Hands-on with Atlas Fallen: A bit of Darksiders, God Eater, and... Vagrant Story?
Developer Deck13 has been dormant since 2019’s The Surge 2 for good reason. Atlas Fallen is a remarkable change from their well-known Soulslike duology; they have their sights set on delivering a brand-new open-world action RPG now. Its ambition and scope is a considerable step-up from their work on The Surge previously.
I was given the opportunity to play a small slice of Atlas Fallen for several hours and it left me optimistic with how well it played.
The combat system in Atlas Fallen has been the star of the show so far. There’s an immediate satisfaction in the way it balances risk-versus-reward to players. The custom created character in Atlas Fallen wields a mysterious gauntlet that has the ability to shape-shift into multiple weapons as players attack enemies.
Primary attacks are meant for close-ranged assaults, while secondary attacks reach further enemies and can even grapple onto them for players to quickly close the gap.
What sets Atlas Fallen apart from other modern battle systems is the blue bar underneath the red HP bar - the Momentum Gauge. It gradually fills as players land attacks on foes. Notice how the bar is divided up into three segments in the above screenshot? These indicate the current ‘Tier’ that the player’s moveset is in. Players start at Tier 1 and can reach up to Tier 3. Each Tier transforms the gauntlet’s arsenal into bigger and more lethal weapons.
The weapon provided in this preview build of Atlas Fallen has the gauntlet transformed into a small ax on its primary attack and thin dagger whip on its secondary attack for Tier 1. Advancing into Tier 2 turns the primary weapon more into a considerably sized scythe, while the secondary weapon is a thicker whip with a sword at the end of it. If an encounter lasts long enough for the main character to reach Tier 3, their primary becomes a gigantic hammer and their secondary morphs the whip into a myriad of sword bits that circle around players, like the Gundam 00 Qan[T]. Seeing my weapon gradually shift into an oversized monstrosity reminded me of how God Eater’s ludicrously sized weapons became even bigger when their Devour mechanic literally transformed them into a raging beast’s head ready to take a bite out of enemies. Tier 3 gave me the same feeling of unwieldy devastation.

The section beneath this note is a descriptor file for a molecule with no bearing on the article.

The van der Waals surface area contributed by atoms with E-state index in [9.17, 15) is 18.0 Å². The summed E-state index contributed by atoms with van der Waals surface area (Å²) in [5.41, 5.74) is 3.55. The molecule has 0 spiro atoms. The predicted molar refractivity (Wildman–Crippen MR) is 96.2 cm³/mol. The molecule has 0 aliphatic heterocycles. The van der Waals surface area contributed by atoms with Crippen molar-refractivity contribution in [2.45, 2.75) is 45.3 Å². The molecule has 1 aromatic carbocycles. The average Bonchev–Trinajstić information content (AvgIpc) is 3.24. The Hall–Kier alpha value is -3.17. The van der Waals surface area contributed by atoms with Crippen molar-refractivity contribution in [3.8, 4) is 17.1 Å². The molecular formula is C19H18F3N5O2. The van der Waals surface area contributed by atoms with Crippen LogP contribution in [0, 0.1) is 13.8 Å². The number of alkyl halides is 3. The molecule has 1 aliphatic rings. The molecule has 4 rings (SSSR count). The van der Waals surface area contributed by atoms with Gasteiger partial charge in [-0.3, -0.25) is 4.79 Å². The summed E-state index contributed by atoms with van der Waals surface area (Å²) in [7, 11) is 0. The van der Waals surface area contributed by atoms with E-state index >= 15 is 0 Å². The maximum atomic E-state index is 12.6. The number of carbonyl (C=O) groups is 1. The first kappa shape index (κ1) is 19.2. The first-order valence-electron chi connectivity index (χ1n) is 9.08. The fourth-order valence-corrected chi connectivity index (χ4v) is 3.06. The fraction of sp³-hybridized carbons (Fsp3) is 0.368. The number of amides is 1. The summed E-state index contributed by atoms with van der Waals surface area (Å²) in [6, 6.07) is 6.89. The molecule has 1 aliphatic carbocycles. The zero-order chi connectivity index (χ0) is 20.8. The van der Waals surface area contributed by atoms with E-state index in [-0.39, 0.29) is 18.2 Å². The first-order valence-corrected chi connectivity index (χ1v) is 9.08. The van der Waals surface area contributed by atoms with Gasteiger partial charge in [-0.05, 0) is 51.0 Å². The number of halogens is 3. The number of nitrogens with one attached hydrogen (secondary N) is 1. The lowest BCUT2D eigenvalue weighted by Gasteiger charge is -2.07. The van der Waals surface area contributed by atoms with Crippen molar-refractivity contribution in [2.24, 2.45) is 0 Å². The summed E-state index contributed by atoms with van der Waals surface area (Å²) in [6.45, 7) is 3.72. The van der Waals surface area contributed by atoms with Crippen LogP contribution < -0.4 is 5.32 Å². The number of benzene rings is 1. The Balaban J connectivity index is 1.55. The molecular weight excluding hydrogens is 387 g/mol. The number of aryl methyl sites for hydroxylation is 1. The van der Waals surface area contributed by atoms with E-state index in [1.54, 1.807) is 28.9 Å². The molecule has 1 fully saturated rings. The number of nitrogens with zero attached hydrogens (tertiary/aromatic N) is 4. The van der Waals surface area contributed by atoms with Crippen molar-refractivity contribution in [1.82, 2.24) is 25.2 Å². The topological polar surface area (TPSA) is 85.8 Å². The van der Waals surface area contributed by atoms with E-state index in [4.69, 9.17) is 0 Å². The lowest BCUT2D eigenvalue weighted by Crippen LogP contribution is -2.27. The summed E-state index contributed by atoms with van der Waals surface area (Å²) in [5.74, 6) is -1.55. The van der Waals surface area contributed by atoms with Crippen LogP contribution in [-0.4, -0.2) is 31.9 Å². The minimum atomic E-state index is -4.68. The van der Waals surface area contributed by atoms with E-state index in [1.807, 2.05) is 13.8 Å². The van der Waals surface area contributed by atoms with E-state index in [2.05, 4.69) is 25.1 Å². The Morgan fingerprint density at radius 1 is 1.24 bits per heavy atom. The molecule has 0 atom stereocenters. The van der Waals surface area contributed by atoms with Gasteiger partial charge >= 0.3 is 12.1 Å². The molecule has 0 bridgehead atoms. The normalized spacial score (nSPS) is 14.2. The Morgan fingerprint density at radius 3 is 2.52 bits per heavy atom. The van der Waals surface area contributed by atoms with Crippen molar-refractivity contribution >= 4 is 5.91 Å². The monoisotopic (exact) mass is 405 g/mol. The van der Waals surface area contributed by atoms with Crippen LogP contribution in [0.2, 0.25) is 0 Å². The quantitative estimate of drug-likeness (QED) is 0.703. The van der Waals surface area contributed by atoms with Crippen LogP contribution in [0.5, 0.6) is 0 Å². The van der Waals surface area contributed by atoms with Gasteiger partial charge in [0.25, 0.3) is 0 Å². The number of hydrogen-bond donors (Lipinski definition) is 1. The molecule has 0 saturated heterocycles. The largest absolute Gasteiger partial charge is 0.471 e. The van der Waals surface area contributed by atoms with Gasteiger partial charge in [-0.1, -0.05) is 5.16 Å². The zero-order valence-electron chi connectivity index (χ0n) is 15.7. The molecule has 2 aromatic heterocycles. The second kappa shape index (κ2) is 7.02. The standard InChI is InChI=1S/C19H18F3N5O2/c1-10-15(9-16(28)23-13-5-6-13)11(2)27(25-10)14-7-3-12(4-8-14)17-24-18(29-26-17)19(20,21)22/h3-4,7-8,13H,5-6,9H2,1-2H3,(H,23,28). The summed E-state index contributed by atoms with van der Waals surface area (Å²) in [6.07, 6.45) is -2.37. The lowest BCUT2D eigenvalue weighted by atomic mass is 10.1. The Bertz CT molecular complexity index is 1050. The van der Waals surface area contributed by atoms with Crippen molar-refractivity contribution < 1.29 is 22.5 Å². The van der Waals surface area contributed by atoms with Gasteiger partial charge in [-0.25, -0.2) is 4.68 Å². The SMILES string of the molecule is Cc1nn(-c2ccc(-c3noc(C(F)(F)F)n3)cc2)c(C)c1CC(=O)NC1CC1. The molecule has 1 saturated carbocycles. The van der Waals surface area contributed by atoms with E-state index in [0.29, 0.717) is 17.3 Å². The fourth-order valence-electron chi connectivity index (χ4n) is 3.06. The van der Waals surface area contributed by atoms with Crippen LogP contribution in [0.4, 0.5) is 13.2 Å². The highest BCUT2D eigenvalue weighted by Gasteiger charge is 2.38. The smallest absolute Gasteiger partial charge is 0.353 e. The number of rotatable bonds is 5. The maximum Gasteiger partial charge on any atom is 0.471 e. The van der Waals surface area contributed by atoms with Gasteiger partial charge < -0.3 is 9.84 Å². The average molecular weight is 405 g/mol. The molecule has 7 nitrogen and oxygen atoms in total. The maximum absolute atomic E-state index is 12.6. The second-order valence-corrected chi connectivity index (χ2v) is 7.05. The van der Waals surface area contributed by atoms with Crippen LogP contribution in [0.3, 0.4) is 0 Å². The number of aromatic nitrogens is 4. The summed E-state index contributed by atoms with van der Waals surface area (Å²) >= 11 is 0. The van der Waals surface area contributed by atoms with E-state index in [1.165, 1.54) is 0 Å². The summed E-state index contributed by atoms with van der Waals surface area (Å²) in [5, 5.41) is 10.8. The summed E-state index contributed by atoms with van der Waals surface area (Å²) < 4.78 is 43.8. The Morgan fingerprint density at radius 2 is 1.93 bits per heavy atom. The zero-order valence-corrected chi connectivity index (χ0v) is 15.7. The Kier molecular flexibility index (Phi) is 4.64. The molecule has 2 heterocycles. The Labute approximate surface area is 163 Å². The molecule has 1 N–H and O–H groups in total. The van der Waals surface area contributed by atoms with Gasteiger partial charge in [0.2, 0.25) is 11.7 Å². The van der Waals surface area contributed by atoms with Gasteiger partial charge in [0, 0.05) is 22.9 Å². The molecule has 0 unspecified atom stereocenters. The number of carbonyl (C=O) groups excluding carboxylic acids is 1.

Keep in mind that this arsenal is just “one” weapon that the gauntlet can equip, so I’m very curious and excited to see what other weapons Atlas Fallen has in store.
Players can also slot in abilities, known as Essence Stones, into different Tiers. Each Tier allows access to one active ability and up to three passive abilities. Most Essence Stones acquired later in the preview build were recipes that needed a certain amount of materials first, before they were fully available to slot in and out onto my character.
Advancing into Tier 2 and Tier 3 does come at a cost though. Players take more damage the higher their Tier is. An attack that may have originally taken away a fifth of a full health bar at Tier 1 now easily slices off half at Tier 3, instead. Oddly enough, this reminded me of the Risk system in Vagrant Story where the player’s offensive capabilities were enhanced the higher the Risk value was, in exchange for drastically reduced defensive capabilities.
There is a way to quickly return to Tier 1 in the middle of a fight though, if a player wants to slow things down once more. At a certain point in the preview build, the main character unlocks a finisher attack that players can activate at any time once they reach at least Tier 2. They can expend all of their Momentum Gauge for a big attack that becomes even more deadly if it’s activated during Tier 3. I should also mention that the Momentum Gauge resets back to 0 in-between new enemy encounters too; it isn’t preserved in-between encounters like Vagrant Story’s Risk level.
Luckily, there are several powerful defense tools given to Atlas Fallen players that may be a bit concerned with its delicate balance of risk-versus-reward. There is the typical dodge roll that is instantly performed even mid-combo string and animation; very few moves are animation locked from performing it.